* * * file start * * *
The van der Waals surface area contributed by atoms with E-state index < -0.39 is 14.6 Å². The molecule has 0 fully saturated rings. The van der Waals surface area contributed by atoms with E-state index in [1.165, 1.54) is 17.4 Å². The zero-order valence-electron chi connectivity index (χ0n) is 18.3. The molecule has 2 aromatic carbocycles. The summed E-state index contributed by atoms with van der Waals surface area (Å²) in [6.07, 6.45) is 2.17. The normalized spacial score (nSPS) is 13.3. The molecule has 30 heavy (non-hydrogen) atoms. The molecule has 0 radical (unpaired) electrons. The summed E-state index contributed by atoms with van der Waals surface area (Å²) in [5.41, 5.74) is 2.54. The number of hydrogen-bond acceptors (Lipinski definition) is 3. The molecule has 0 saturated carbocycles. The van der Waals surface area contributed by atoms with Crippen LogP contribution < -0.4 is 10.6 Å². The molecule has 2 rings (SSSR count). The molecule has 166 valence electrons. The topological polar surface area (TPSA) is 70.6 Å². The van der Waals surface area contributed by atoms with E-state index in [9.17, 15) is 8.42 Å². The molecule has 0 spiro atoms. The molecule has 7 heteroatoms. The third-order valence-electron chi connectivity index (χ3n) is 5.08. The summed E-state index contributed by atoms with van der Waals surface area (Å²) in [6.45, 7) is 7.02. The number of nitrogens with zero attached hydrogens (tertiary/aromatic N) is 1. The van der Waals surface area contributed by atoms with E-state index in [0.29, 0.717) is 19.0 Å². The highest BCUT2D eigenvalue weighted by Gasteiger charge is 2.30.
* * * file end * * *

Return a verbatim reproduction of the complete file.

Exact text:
The van der Waals surface area contributed by atoms with E-state index < -0.39 is 14.6 Å². The molecule has 0 fully saturated rings. The van der Waals surface area contributed by atoms with E-state index in [1.165, 1.54) is 17.4 Å². The zero-order valence-electron chi connectivity index (χ0n) is 18.3. The molecule has 2 aromatic carbocycles. The summed E-state index contributed by atoms with van der Waals surface area (Å²) in [6.07, 6.45) is 2.17. The normalized spacial score (nSPS) is 13.3. The molecule has 30 heavy (non-hydrogen) atoms. The molecule has 0 radical (unpaired) electrons. The summed E-state index contributed by atoms with van der Waals surface area (Å²) in [5.41, 5.74) is 2.54. The number of hydrogen-bond acceptors (Lipinski definition) is 3. The molecule has 0 saturated carbocycles. The van der Waals surface area contributed by atoms with Crippen LogP contribution < -0.4 is 10.6 Å². The molecule has 2 rings (SSSR count). The molecule has 166 valence electrons. The topological polar surface area (TPSA) is 70.6 Å². The van der Waals surface area contributed by atoms with E-state index in [9.17, 15) is 8.42 Å². The molecule has 0 spiro atoms. The molecule has 7 heteroatoms. The third-order valence-electron chi connectivity index (χ3n) is 5.08. The summed E-state index contributed by atoms with van der Waals surface area (Å²) in [6.45, 7) is 7.02. The number of nitrogens with zero attached hydrogens (tertiary/aromatic N) is 1. The van der Waals surface area contributed by atoms with E-state index in [0.29, 0.717) is 19.0 Å². The highest BCUT2D eigenvalue weighted by Gasteiger charge is 2.30.